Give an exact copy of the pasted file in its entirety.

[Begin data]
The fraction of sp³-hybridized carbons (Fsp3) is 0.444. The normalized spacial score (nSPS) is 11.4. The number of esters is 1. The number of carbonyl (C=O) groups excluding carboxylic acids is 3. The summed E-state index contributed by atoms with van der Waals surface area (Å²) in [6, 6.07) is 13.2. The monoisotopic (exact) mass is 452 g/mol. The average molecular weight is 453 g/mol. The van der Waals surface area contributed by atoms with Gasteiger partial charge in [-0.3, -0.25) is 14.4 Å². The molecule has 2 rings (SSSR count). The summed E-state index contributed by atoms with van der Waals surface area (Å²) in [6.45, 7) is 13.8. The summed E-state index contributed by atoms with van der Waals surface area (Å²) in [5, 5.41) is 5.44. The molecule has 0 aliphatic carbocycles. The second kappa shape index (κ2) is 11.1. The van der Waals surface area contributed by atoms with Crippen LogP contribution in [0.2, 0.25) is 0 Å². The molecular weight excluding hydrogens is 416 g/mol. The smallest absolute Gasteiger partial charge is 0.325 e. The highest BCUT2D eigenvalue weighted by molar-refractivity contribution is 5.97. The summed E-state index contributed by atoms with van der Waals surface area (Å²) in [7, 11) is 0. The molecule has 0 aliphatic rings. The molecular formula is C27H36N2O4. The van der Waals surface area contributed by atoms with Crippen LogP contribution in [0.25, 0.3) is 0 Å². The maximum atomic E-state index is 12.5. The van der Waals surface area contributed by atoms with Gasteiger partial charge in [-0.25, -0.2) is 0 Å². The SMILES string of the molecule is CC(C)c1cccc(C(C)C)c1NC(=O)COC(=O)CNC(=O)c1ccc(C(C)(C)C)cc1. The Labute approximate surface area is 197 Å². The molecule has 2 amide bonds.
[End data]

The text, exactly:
The fraction of sp³-hybridized carbons (Fsp3) is 0.444. The normalized spacial score (nSPS) is 11.4. The number of esters is 1. The number of carbonyl (C=O) groups excluding carboxylic acids is 3. The summed E-state index contributed by atoms with van der Waals surface area (Å²) in [6, 6.07) is 13.2. The monoisotopic (exact) mass is 452 g/mol. The average molecular weight is 453 g/mol. The van der Waals surface area contributed by atoms with Gasteiger partial charge in [-0.3, -0.25) is 14.4 Å². The molecule has 2 rings (SSSR count). The summed E-state index contributed by atoms with van der Waals surface area (Å²) in [6.45, 7) is 13.8. The summed E-state index contributed by atoms with van der Waals surface area (Å²) in [5, 5.41) is 5.44. The molecule has 0 aliphatic carbocycles. The second kappa shape index (κ2) is 11.1. The van der Waals surface area contributed by atoms with Crippen LogP contribution in [0.2, 0.25) is 0 Å². The molecular weight excluding hydrogens is 416 g/mol. The smallest absolute Gasteiger partial charge is 0.325 e. The highest BCUT2D eigenvalue weighted by molar-refractivity contribution is 5.97. The summed E-state index contributed by atoms with van der Waals surface area (Å²) in [7, 11) is 0. The molecule has 0 aliphatic rings. The molecular formula is C27H36N2O4. The van der Waals surface area contributed by atoms with Crippen LogP contribution in [0.25, 0.3) is 0 Å². The maximum atomic E-state index is 12.5. The van der Waals surface area contributed by atoms with Gasteiger partial charge in [-0.25, -0.2) is 0 Å². The SMILES string of the molecule is CC(C)c1cccc(C(C)C)c1NC(=O)COC(=O)CNC(=O)c1ccc(C(C)(C)C)cc1. The Labute approximate surface area is 197 Å². The molecule has 2 amide bonds.